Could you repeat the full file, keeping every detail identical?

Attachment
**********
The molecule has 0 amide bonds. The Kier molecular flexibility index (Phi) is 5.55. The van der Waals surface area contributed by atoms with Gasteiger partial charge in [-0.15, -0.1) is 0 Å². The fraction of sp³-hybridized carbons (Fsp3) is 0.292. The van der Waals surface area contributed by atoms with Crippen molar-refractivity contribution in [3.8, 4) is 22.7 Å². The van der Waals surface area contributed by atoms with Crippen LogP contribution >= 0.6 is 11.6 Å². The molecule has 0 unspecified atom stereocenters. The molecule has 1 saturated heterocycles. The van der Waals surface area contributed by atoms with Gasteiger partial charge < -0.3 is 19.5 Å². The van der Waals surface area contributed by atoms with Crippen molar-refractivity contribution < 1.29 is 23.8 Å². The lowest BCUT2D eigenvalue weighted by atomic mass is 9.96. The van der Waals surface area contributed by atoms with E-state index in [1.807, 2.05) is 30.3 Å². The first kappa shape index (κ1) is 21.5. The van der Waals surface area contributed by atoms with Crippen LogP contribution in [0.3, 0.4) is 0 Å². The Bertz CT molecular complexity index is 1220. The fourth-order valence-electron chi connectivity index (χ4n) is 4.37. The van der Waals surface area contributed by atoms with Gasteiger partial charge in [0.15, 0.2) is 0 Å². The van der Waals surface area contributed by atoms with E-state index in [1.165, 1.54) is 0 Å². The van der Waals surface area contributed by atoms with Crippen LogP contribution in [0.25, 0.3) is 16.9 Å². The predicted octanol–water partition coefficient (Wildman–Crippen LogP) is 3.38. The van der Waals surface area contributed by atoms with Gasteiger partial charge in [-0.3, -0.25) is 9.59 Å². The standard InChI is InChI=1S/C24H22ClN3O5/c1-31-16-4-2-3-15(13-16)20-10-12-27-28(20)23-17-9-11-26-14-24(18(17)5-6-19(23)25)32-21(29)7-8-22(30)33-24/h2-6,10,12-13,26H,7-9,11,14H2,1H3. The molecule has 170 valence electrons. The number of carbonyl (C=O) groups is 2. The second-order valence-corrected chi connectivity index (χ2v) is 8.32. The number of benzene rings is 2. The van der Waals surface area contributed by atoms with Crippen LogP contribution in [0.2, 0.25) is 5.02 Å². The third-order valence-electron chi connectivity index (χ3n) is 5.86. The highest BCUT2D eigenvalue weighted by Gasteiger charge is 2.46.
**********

The molecule has 0 amide bonds. The Kier molecular flexibility index (Phi) is 5.55. The van der Waals surface area contributed by atoms with Gasteiger partial charge in [-0.15, -0.1) is 0 Å². The fraction of sp³-hybridized carbons (Fsp3) is 0.292. The van der Waals surface area contributed by atoms with Crippen molar-refractivity contribution in [3.8, 4) is 22.7 Å². The van der Waals surface area contributed by atoms with Crippen LogP contribution >= 0.6 is 11.6 Å². The molecule has 0 unspecified atom stereocenters. The molecule has 1 saturated heterocycles. The van der Waals surface area contributed by atoms with Gasteiger partial charge < -0.3 is 19.5 Å². The van der Waals surface area contributed by atoms with Crippen molar-refractivity contribution < 1.29 is 23.8 Å². The lowest BCUT2D eigenvalue weighted by atomic mass is 9.96. The van der Waals surface area contributed by atoms with E-state index in [1.807, 2.05) is 30.3 Å². The first kappa shape index (κ1) is 21.5. The van der Waals surface area contributed by atoms with Crippen LogP contribution in [0.3, 0.4) is 0 Å². The Bertz CT molecular complexity index is 1220. The fourth-order valence-electron chi connectivity index (χ4n) is 4.37. The van der Waals surface area contributed by atoms with Gasteiger partial charge in [0.15, 0.2) is 0 Å². The van der Waals surface area contributed by atoms with E-state index in [1.165, 1.54) is 0 Å². The van der Waals surface area contributed by atoms with Crippen LogP contribution in [0.25, 0.3) is 16.9 Å². The predicted octanol–water partition coefficient (Wildman–Crippen LogP) is 3.38. The van der Waals surface area contributed by atoms with Gasteiger partial charge in [-0.3, -0.25) is 9.59 Å². The standard InChI is InChI=1S/C24H22ClN3O5/c1-31-16-4-2-3-15(13-16)20-10-12-27-28(20)23-17-9-11-26-14-24(18(17)5-6-19(23)25)32-21(29)7-8-22(30)33-24/h2-6,10,12-13,26H,7-9,11,14H2,1H3. The molecule has 170 valence electrons. The number of carbonyl (C=O) groups is 2. The second-order valence-corrected chi connectivity index (χ2v) is 8.32. The number of benzene rings is 2. The van der Waals surface area contributed by atoms with Crippen LogP contribution in [0.2, 0.25) is 5.02 Å². The third-order valence-electron chi connectivity index (χ3n) is 5.86. The highest BCUT2D eigenvalue weighted by Gasteiger charge is 2.46.